Unmanned aerial vehicles (UAVs) may help solve the intractable problems connected with securing the southern border of the United States.

At 2,062 miles long, the border separating the United States and Mexico is only half the length of the U.S.-Canadian border. Yet the southern border requires 10 times the human resources as the northern border. About 1,000 Customs and Border Protection (CBP) agents patrol the 4,121-mile northern border, while 10,408 agents watch in the south. In addition, video cameras, ground sensors, physical barriers, land vehicles and manned aircraft are required to watch the southern border.

Despite the massive commitment of agents and technology in the south, illegal crossings and drug smuggling activities remain rampant. Since the terrorist attacks of Sept. 11, officials have also worried that the southern border may offer access to terrorists.

In June, a pilot program designed to strengthen security along the southern border moved into its operational phase. Called the Arizona Border Control Initiative (ABCI), the program operates out of the Thunder Mountain Evaluation Center at Fort Huachuca, Ariz. “We've put together a program with UAVs that look for illegal entries into the U.S.,” says Stacy Wright, director of the Thunder Mountain Evaluation Center. “The UAVs also look for strange activities that might, for example, suggest drug smuggling.”

Officials hope that the remotely-piloted drones equipped with imaging technology will serve as an effective force multiplier and facilitate more efficient deployments of patrolling officers.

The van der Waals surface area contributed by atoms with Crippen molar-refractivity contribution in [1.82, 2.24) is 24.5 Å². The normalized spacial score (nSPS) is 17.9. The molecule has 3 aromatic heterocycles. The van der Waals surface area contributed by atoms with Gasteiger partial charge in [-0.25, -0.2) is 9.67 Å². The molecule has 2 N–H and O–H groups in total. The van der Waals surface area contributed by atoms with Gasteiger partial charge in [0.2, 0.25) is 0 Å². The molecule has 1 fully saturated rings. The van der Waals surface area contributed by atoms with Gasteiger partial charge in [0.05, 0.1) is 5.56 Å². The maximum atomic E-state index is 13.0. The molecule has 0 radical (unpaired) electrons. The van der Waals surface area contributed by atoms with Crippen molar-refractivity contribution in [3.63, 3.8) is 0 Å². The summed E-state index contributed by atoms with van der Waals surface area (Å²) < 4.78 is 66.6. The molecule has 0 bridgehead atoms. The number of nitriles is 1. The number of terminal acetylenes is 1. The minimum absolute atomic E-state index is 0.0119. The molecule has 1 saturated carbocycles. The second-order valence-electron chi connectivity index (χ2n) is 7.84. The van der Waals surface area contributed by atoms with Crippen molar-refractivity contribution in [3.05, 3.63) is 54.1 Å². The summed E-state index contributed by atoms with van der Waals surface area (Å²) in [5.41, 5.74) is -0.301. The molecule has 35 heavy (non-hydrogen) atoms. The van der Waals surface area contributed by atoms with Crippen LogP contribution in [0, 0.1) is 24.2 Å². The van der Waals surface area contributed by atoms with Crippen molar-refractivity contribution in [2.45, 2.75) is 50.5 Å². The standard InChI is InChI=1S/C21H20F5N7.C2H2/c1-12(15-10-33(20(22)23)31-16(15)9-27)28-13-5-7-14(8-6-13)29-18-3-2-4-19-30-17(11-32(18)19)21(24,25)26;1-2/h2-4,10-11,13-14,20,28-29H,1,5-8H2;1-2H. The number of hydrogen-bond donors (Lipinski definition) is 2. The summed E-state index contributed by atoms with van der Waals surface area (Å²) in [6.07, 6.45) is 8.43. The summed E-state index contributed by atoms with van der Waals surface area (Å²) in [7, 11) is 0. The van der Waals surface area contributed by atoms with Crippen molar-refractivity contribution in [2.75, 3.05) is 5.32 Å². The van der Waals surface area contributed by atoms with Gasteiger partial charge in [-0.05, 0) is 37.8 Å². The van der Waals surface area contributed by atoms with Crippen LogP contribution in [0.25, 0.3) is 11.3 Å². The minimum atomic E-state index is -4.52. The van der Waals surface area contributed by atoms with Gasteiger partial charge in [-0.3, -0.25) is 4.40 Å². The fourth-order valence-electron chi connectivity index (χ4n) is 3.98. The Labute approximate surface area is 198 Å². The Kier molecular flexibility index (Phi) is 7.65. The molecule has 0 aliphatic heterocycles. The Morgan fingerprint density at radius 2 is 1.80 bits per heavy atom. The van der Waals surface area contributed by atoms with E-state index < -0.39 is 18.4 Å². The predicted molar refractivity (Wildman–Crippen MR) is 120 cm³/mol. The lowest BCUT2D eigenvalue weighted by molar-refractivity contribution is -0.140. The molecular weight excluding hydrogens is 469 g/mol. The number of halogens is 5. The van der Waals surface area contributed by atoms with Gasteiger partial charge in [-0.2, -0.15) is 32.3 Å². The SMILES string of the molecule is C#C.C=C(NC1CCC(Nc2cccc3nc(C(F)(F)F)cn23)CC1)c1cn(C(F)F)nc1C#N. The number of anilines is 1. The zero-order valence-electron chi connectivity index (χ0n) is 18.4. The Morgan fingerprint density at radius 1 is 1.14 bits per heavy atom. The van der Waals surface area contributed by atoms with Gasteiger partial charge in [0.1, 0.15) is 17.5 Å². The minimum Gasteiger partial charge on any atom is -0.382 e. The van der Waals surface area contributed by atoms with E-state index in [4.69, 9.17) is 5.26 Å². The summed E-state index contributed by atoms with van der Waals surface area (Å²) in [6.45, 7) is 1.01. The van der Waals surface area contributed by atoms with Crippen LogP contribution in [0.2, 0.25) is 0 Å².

Fort Worth, Texas-based EFW Inc., a subsidiary of Elbit Systems Ltd., Haifa, Israel, has supplied two Hermes 450 UAVs to the ABCI project. Designed to supplement piloted aircraft and ground-based surveillance operations, the un-piloted Hermes planes use electro-optic sensors and communications technology to provide day and night imagery on the ground.

New Technology Management Inc. (NTMI), Reston, Va., provides logistical support for the program. According to project manager Douglas Murray, NTMI handles airstrip tasks related to fueling, takeoff and landing. In addition, NTMI builds and maintains the relay systems that transmit and digitally record images.

According to a Congressional Research Service (CRS) report for Congress, UAVs have wide appeal in numerous government undertakings. The military has used UAVs since the war in Vietnam to provide real-time reconnaissance, surveillance, target acquisition, search and rescue, and battle damage assessments.

As a border control technology, the CRS report suggests that UAVs may improve surveillance along remote stretches of U.S. borders. The electro-optical sensors carried by the drones have advanced to the point of being able to identify objects the size of a milk carton from altitudes of 60,000 feet. By collecting and transmitting images to operators on the ground, UAVs can help CBP mount swift, yet well-informed, responses to unauthorized activities around the border.

The CRS report also notes the UAVs extend the airtime and range of airborne surveillance.

Right now, UAVs also cost less than piloted aircraft. According to CRS, costs for experimental border control UAVs run to about $4.5 million. By contrast, the piloted aircraft currently used by U.S. Immigration and Customs Enforcement cost $36 million.

While generally optimistic about the capabilities of UAVs for border patrol, the CRS report notes several problems. Accident rates about 100 times higher than piloted aircraft tend to compromise UAV performance. Cloudy conditions and high humidity can reduce the clarity of images sent from UAVs and may require the addition of a high-resolution radar system to ensure visual quality. UAVs will also have to be integrated into civilian airspace.

Addressing these problems may ultimately eliminate the cost benefit of UAVs.